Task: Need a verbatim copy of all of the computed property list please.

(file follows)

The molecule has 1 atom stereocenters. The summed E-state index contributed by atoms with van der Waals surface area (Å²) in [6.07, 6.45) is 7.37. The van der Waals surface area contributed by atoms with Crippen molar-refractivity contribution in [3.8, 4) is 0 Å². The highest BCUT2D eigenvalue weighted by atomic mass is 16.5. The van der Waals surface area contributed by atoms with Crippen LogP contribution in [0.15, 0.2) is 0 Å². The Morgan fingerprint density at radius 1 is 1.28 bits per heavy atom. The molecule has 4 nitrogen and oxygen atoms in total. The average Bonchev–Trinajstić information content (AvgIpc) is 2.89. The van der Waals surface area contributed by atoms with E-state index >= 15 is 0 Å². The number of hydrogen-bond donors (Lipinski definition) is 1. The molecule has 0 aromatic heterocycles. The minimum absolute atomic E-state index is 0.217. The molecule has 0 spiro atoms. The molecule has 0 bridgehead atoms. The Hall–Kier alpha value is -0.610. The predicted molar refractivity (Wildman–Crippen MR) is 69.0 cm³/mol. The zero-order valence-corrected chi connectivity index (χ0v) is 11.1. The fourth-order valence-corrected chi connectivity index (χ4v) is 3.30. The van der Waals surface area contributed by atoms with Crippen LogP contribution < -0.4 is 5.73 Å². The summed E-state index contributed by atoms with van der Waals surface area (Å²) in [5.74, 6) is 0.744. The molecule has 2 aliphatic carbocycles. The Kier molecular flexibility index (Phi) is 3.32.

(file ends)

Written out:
The molecule has 1 atom stereocenters. The summed E-state index contributed by atoms with van der Waals surface area (Å²) in [6.07, 6.45) is 7.37. The van der Waals surface area contributed by atoms with Crippen molar-refractivity contribution in [3.8, 4) is 0 Å². The highest BCUT2D eigenvalue weighted by atomic mass is 16.5. The van der Waals surface area contributed by atoms with Crippen LogP contribution in [0.15, 0.2) is 0 Å². The Morgan fingerprint density at radius 1 is 1.28 bits per heavy atom. The molecule has 4 nitrogen and oxygen atoms in total. The average Bonchev–Trinajstić information content (AvgIpc) is 2.89. The van der Waals surface area contributed by atoms with E-state index >= 15 is 0 Å². The number of hydrogen-bond donors (Lipinski definition) is 1. The molecule has 0 aromatic heterocycles. The minimum absolute atomic E-state index is 0.217. The molecule has 0 spiro atoms. The molecule has 0 bridgehead atoms. The Hall–Kier alpha value is -0.610. The predicted molar refractivity (Wildman–Crippen MR) is 69.0 cm³/mol. The zero-order valence-corrected chi connectivity index (χ0v) is 11.1. The fourth-order valence-corrected chi connectivity index (χ4v) is 3.30. The van der Waals surface area contributed by atoms with Crippen LogP contribution < -0.4 is 5.73 Å². The summed E-state index contributed by atoms with van der Waals surface area (Å²) in [5.74, 6) is 0.744. The molecule has 2 aliphatic carbocycles. The Kier molecular flexibility index (Phi) is 3.32.